Jean Parchment, one of the groups members, wrote this first-hand account of the group’s visit to Las Palmas.

They toured the Las Palmas campus and spent time with the children and staff. We at ICC would like to thank our special visitors for taking the time to come and see our children’s village.

“My excitement grew as the bus turned into the gate of Las Palmas. We sensed that we were going to meet some very special and precious people.

“We were not disappointed. The director; Samilin Williams met us with warm hugs. Her welcome reflected the warmth and kindness of the staff and children to whom we were introduced.

“I was extremely impressed by the well kept campus. The school and homes also reflect cleanliness, orderliness and neatness.

“I must hasten to note that my greatest joy was seeing seemingly well-adjusted children of all ages, enjoying the care and love of their teachers, director and foster parents in a natural family setting.

“A handsome and very personable young man, a resident since he was four-years-old and now a college student, came to the director and spontaneously hugged her. Wow! I thought, this speaks volumes. What I witnessed truly demonstrated the warm relationship that they share.

“We were privileged to meet a young teacher, one who went through the system of Las Palmas and is now giving back, teaching with love and kindness.

Jean Parchment (at left) and her group visit the school at the Las Palmas Children's Village.

Jean Parchment (at left) and her group visit the school at the Las Palmas Children's Village.

“Las Palmas demonstrates hands-on love of God for His children. I made the trip to deliver gifts but I received inspiration and blessings that cannot be measured by volume, time, money or distance.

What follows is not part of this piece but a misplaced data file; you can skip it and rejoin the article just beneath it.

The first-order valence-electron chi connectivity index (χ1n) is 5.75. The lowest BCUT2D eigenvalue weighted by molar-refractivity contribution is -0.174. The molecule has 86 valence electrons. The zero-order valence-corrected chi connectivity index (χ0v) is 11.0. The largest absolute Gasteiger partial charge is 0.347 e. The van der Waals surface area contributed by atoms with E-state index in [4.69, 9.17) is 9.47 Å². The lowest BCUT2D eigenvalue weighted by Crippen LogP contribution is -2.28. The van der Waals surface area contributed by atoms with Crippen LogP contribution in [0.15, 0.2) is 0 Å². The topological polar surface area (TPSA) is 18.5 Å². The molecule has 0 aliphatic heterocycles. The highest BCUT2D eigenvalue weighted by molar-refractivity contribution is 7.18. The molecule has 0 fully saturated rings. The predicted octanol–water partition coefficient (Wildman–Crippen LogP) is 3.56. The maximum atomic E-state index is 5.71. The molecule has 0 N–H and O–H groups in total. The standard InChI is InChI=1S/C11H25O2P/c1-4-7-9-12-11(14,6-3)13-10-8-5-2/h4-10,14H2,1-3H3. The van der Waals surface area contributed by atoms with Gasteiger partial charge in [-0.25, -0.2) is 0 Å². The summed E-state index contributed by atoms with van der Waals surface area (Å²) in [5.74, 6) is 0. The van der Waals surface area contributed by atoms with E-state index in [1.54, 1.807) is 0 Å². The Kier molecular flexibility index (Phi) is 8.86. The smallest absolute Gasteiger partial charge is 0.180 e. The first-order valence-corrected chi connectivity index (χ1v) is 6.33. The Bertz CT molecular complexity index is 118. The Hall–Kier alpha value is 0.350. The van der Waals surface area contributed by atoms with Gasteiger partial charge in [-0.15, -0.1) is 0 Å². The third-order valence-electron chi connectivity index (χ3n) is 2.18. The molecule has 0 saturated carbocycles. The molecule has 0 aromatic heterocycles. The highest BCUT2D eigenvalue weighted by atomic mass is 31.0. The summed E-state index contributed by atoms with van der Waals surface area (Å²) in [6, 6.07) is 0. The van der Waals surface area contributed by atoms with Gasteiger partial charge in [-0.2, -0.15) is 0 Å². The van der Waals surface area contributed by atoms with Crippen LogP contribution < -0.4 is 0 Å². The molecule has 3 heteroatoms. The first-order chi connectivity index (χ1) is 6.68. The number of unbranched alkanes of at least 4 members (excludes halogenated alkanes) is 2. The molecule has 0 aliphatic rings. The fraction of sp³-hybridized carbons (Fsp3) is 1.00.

“It is reassuring to realize that funds donated are being used as intended. My resolve to do all I can to help ICC projects deepened. This work is evangelism in its most powerful and effective form. Didn’t Jesus Himself declare that ministering to His precious children is pure and undefiled religion?

“Thank you ICC for your vision and sustained support of this awesome work, thank you for the privilege of being a part of your ministry.”

— Jean Parchment —

Dominican Children Provide Church Programs

Friday, October 14th, 2011

Earlier this year, the children at our Las Palmas Children’s Village in the Dominican Republic prepared a special program for their church. Samilin Lori, the Administrator, sent us the following report and photos.

The Children of Las Palmas Present a Special Program

The children of Las Palmas present their special program

The Young Peoples Society leadership for 2011 is made up of young people with an adult counselor, Mrs. Samilín. This committee met to see what they could do to get the children and young people to read the Bible in a way that would be interesting for them.

They developed a program which would involve all the children and young people in actively reading and studying the Bible.

The Leadership Committee with some of the presenters

The leadership committee with some of the presenters